City walls and gates in Marrakech

City walls and gates in Marrakech

a special tour in the city walls and gates in Marrakech

 

The city walls date from the 1120s when, under threat of attack from the Almohads of the south, the ruling Almoravid sultan, Ali Ben Youssef decided to encircle his garrison town with fortifications.

 

The walls he had built were up to 9 m (30 ft) high and formed a circuit of 10 km (6 miles), punctuated by some 200 towers and 20 gates. Despite changes made in the 20th century to accommodate motor vehicles, the walls remain largely unchanged.

1 – Pisé

 

The walls are built from a mixture of mud, straw and lime (known as pisé), which becomes as hard as brick on drying.

 

The distin-ctive pinkish-red hue of the walls (below) is a result of pigments in the local earth.

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2- Bab Agnaou

 

The most beautiful city gate, the “Gate of the Gnawa”, is the only stone- built one (right).

 

It was erected during Almohad sultan Yacoub El Mansour’s reign.

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3- Bab El Rob

 

 

This was the original southern city gate (right).

 

The gatehouse building is now occupied by a pottery shop and all foot and car traffic pass through a mod-ern breach in the old walls.

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4- Bab Doukkala

 

This massive gate (top left) built by the Almoravids in the 12th century now stands isolated from the walls, thanks to 20th-century urban planning.

 

The cavernous interior rooms lend themselves for use as a sometime event space.

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5- Bab Debbagh

 

This gate gives access to the tanneries, and when it’s open to visitors, you can ascend an internal staircase to the gatehouse roof for sweeping city views.

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6- Bab Berrima

 

Apart from being perimetre defences, other walls and gates divided up the interior of the medina.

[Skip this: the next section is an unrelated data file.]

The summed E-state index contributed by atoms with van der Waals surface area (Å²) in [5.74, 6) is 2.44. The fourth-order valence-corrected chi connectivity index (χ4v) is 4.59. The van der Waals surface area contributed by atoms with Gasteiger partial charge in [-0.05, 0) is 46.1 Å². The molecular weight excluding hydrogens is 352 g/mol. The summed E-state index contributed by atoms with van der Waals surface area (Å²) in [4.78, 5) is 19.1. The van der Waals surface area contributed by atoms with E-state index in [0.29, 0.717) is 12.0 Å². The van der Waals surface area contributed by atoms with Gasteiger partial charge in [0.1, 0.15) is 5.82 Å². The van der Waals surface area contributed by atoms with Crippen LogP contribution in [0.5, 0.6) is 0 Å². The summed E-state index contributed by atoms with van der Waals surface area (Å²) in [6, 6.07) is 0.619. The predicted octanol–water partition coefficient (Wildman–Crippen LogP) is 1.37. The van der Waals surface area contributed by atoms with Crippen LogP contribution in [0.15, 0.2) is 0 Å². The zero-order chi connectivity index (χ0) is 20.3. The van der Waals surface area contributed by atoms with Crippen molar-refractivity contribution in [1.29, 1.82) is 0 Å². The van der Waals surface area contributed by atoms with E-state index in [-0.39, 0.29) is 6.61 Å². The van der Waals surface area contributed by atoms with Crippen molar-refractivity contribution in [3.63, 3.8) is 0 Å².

For instance, a wall separated the royal kasbah quarter from the city ; Bab Berrima was one  of the gates bet-ween these two distinct zones.

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7- Bab El Khemis

 

The most northerly of gates (above) is also the most decorative, with a semi-circle of stalactite moldings arcing over the entranceway.

 

Outside the gate is a pretty little marabout or shrine.

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8- The Seven Saints

 

 Just outside the walls stand seven stone towers each topped by a tree.

 

This giant ensemble is in homage to the seven saints of Marrakech

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9 Calèche tours

 

 The best way to view the walls is by a calèche (see pp8–9). Take a complete circuit for the equivalent of a few dollars.

 

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The Red City Marrakech’s distinctive coloring is from pigments in the local soil, mixed to make pisé from which its buildings have traditionally been constructed.

In the last century, this was threatened by new building materials such as concrete.

Therefore, the ruling French decreed that all new buildings be painted pink. This rule continues to be in force even today, with pleasing results.

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